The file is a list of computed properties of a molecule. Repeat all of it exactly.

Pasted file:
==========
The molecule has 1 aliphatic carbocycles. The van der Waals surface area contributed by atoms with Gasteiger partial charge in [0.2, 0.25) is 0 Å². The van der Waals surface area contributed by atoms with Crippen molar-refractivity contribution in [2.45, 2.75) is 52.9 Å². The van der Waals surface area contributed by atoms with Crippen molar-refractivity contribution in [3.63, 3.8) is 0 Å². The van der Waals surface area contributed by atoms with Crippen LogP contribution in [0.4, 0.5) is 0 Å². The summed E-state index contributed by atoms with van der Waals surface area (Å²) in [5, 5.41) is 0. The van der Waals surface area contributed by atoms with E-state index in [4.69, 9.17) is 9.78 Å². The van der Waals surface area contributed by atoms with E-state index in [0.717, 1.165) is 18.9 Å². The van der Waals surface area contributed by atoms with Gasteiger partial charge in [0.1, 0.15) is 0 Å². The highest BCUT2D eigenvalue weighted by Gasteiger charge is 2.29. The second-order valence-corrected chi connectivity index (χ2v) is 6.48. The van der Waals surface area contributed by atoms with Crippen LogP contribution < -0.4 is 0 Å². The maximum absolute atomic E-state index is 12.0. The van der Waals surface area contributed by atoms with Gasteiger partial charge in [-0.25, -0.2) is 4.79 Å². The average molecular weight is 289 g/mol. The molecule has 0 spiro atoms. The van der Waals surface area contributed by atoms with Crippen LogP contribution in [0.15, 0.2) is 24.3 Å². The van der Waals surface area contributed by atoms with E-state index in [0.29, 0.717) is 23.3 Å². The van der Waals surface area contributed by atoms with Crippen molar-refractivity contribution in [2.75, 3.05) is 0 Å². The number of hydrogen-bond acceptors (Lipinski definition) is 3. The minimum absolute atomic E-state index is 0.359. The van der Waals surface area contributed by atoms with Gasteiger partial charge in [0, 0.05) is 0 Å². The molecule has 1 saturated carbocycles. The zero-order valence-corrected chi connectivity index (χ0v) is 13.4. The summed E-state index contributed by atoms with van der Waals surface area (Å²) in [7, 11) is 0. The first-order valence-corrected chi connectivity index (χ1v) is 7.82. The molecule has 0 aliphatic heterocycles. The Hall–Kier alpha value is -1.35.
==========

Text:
The molecule has 1 aliphatic carbocycles. The van der Waals surface area contributed by atoms with Gasteiger partial charge in [0.2, 0.25) is 0 Å². The van der Waals surface area contributed by atoms with Crippen molar-refractivity contribution in [2.45, 2.75) is 52.9 Å². The van der Waals surface area contributed by atoms with Crippen molar-refractivity contribution in [3.63, 3.8) is 0 Å². The van der Waals surface area contributed by atoms with Crippen LogP contribution in [0.4, 0.5) is 0 Å². The summed E-state index contributed by atoms with van der Waals surface area (Å²) in [5, 5.41) is 0. The van der Waals surface area contributed by atoms with E-state index in [4.69, 9.17) is 9.78 Å². The van der Waals surface area contributed by atoms with E-state index in [0.717, 1.165) is 18.9 Å². The van der Waals surface area contributed by atoms with Gasteiger partial charge in [0.1, 0.15) is 0 Å². The highest BCUT2D eigenvalue weighted by Gasteiger charge is 2.29. The second-order valence-corrected chi connectivity index (χ2v) is 6.48. The van der Waals surface area contributed by atoms with Crippen LogP contribution < -0.4 is 0 Å². The maximum absolute atomic E-state index is 12.0. The van der Waals surface area contributed by atoms with Gasteiger partial charge in [-0.25, -0.2) is 4.79 Å². The average molecular weight is 289 g/mol. The molecule has 0 spiro atoms. The van der Waals surface area contributed by atoms with Crippen LogP contribution in [0.15, 0.2) is 24.3 Å². The van der Waals surface area contributed by atoms with E-state index in [0.29, 0.717) is 23.3 Å². The van der Waals surface area contributed by atoms with Crippen molar-refractivity contribution in [2.75, 3.05) is 0 Å². The number of hydrogen-bond acceptors (Lipinski definition) is 3. The minimum absolute atomic E-state index is 0.359. The van der Waals surface area contributed by atoms with Gasteiger partial charge in [0, 0.05) is 0 Å². The molecule has 1 saturated carbocycles. The zero-order valence-corrected chi connectivity index (χ0v) is 13.4. The summed E-state index contributed by atoms with van der Waals surface area (Å²) in [7, 11) is 0. The first-order valence-corrected chi connectivity index (χ1v) is 7.82. The molecule has 0 aliphatic heterocycles. The Hall–Kier alpha value is -1.35.